New reconstructive methods in scientific illustration with reference to systematic herpetology.
Wade, Edward O. Z. (2008) New reconstructive methods in scientific illustration with reference to systematic herpetology. PhD thesis, Middlesex University.
The present work and papers published earlier by the author, together with a detailed introductory chapter, describe the work of scientific illustration at a specialized level and how the development of drawing techniques can contribute to an understanding of the morphology and systematics of snakes. This work has its roots in the background of the writer as a scientific illustrator. The early phase reflects the disciplines and influence of science, leading to involvement, first with fishes, then reptiles. A later phase arose from contact with the scientific staff of institutions, such as the natural History Museum London leading to an appreciation of, and participation in taxonomy. Illustration+visual recording of data, augmented by field experience, comprised the principal component in the research. Practical considerations directed the study towards snakes from Algeria. This work has resulted in seven published papers, most in collaboration with established scientists mainly on the herpetology of North Africa. A synopsis of each paper is provided. In some cases the writer's collaborators are from disciplines such as molecular sequencing and computer analysis. Traditional taxonomic characters are reviewed and new features are suggested to provide alternative approaches and applications. The species under investigation are viewed in the light of current practice in taxonomy and newly published evidence has been considered. Some related aspects are touched on: genetics, for example is not normally a matter for illustration but is of direct concern, as it is a parallel discipline in the investigation of interrelationships of taxa and thus cannot be disregarded. The illustrative techniques demonstrated here are inseparable from the recording of morphological data. Such recording requires prior perception of what is to be recorded and it is that interpretation which contributes. In processing of material, the experience of graphic recording of observations resulted in the acquisition of a degree of understanding, which was very useful in resolving taxonomic problems, and added an extra dimension. The contribution that graphic art has made to some problems in taxonomy is discussed. Specimens in a variety of conditions of preservation require a variety of approaches and techniques of illustration. It has been found that artistic input changed from being a purely descriptive record to a means by which, in conjunction with the more standard techniques, novel conclusions could be derived, thus demonstrating an original contribution to taxonomic problems.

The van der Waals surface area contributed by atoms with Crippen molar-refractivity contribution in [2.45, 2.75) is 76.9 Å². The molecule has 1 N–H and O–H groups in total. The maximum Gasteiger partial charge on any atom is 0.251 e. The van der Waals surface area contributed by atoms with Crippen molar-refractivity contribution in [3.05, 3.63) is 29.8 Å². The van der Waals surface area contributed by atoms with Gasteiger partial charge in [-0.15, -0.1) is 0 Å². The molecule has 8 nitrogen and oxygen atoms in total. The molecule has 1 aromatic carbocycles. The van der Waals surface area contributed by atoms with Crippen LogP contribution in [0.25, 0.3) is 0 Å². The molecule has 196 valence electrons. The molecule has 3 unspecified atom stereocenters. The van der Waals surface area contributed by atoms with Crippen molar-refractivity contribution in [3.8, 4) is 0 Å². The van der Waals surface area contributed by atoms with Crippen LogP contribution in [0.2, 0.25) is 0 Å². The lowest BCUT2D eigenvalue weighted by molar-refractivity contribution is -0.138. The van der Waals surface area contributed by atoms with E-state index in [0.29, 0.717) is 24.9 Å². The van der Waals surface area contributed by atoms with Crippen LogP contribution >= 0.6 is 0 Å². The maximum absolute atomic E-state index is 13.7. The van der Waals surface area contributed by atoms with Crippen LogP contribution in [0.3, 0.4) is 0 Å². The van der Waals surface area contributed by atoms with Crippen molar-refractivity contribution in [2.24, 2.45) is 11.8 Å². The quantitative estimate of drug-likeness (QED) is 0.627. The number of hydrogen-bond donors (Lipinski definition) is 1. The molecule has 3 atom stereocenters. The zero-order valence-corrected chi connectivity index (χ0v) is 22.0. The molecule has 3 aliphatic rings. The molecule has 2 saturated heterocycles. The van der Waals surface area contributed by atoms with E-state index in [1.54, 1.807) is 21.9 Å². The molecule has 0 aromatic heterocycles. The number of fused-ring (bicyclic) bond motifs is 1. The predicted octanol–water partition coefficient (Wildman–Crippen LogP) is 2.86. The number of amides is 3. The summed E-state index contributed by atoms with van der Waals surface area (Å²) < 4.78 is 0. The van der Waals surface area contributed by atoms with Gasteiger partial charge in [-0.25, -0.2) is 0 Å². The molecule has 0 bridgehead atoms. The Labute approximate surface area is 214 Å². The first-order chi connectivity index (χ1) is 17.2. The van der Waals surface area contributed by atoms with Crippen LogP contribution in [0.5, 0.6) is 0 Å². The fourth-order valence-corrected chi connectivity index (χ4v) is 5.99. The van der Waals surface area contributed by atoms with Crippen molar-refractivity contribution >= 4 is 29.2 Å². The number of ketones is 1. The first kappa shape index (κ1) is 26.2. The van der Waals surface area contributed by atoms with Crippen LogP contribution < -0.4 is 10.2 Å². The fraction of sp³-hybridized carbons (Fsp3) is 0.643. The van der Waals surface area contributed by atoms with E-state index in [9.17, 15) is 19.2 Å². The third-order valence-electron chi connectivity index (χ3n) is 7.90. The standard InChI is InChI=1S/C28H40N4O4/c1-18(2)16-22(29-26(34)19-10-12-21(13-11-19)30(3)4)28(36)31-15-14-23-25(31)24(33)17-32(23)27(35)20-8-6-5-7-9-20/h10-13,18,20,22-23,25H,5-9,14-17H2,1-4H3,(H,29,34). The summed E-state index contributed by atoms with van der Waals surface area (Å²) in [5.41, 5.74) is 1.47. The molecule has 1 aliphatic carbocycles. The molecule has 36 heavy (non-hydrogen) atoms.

|Item Type:||Thesis (PhD)|
A thesis by published work submitted for the degree of Doctor of Philosophy at Middlesex University.
|Research Areas:||B. Theses and Doctoral Context Statements > Theses|
A. Middlesex University Schools and Centres > School of Art and Design
|Deposited On:||13 Jul 2010 07:49|
|Last Modified:||02 Mar 2015 06:39|
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